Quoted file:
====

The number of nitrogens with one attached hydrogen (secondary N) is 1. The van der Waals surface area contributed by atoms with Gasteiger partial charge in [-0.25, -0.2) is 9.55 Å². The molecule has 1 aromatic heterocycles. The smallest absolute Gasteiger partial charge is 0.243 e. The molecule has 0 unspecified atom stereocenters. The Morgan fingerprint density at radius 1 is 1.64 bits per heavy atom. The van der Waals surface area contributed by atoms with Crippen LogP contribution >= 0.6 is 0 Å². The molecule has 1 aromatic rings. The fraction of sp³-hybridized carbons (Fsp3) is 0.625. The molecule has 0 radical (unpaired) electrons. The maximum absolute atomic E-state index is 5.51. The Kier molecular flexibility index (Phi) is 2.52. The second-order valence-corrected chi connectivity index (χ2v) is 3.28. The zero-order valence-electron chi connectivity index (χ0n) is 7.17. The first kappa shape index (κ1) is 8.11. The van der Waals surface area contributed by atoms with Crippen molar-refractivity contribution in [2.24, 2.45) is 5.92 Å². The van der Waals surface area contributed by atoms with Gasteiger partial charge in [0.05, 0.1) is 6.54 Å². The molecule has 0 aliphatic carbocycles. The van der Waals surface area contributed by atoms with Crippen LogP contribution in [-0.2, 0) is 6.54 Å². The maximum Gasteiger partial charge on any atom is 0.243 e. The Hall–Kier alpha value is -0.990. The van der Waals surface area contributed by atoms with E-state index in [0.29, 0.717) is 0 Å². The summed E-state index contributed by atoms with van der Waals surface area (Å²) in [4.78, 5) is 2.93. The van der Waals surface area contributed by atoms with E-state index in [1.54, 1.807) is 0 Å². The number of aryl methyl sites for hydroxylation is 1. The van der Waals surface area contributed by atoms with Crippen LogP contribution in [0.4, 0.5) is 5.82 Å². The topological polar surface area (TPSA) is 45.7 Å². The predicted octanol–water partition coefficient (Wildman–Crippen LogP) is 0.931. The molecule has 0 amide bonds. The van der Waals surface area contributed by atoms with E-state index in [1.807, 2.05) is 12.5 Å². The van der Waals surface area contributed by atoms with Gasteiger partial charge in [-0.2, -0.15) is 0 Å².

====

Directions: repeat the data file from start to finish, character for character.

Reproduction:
The number of nitrogens with one attached hydrogen (secondary N) is 1. The van der Waals surface area contributed by atoms with Gasteiger partial charge in [-0.25, -0.2) is 9.55 Å². The molecule has 1 aromatic heterocycles. The smallest absolute Gasteiger partial charge is 0.243 e. The molecule has 0 unspecified atom stereocenters. The Morgan fingerprint density at radius 1 is 1.64 bits per heavy atom. The van der Waals surface area contributed by atoms with Crippen LogP contribution >= 0.6 is 0 Å². The molecule has 1 aromatic rings. The fraction of sp³-hybridized carbons (Fsp3) is 0.625. The molecule has 0 radical (unpaired) electrons. The maximum absolute atomic E-state index is 5.51. The Kier molecular flexibility index (Phi) is 2.52. The second-order valence-corrected chi connectivity index (χ2v) is 3.28. The zero-order valence-electron chi connectivity index (χ0n) is 7.17. The first kappa shape index (κ1) is 8.11. The van der Waals surface area contributed by atoms with Crippen molar-refractivity contribution in [2.24, 2.45) is 5.92 Å². The van der Waals surface area contributed by atoms with Gasteiger partial charge in [0.05, 0.1) is 6.54 Å². The molecule has 0 aliphatic carbocycles. The van der Waals surface area contributed by atoms with Crippen LogP contribution in [-0.2, 0) is 6.54 Å². The maximum Gasteiger partial charge on any atom is 0.243 e. The Hall–Kier alpha value is -0.990. The van der Waals surface area contributed by atoms with E-state index in [0.29, 0.717) is 0 Å². The summed E-state index contributed by atoms with van der Waals surface area (Å²) in [4.78, 5) is 2.93. The van der Waals surface area contributed by atoms with E-state index in [1.54, 1.807) is 0 Å². The number of aryl methyl sites for hydroxylation is 1. The van der Waals surface area contributed by atoms with Crippen LogP contribution in [0.4, 0.5) is 5.82 Å². The topological polar surface area (TPSA) is 45.7 Å². The predicted octanol–water partition coefficient (Wildman–Crippen LogP) is 0.931. The molecule has 0 amide bonds. The van der Waals surface area contributed by atoms with E-state index in [1.807, 2.05) is 12.5 Å². The van der Waals surface area contributed by atoms with Gasteiger partial charge in [-0.2, -0.15) is 0 Å².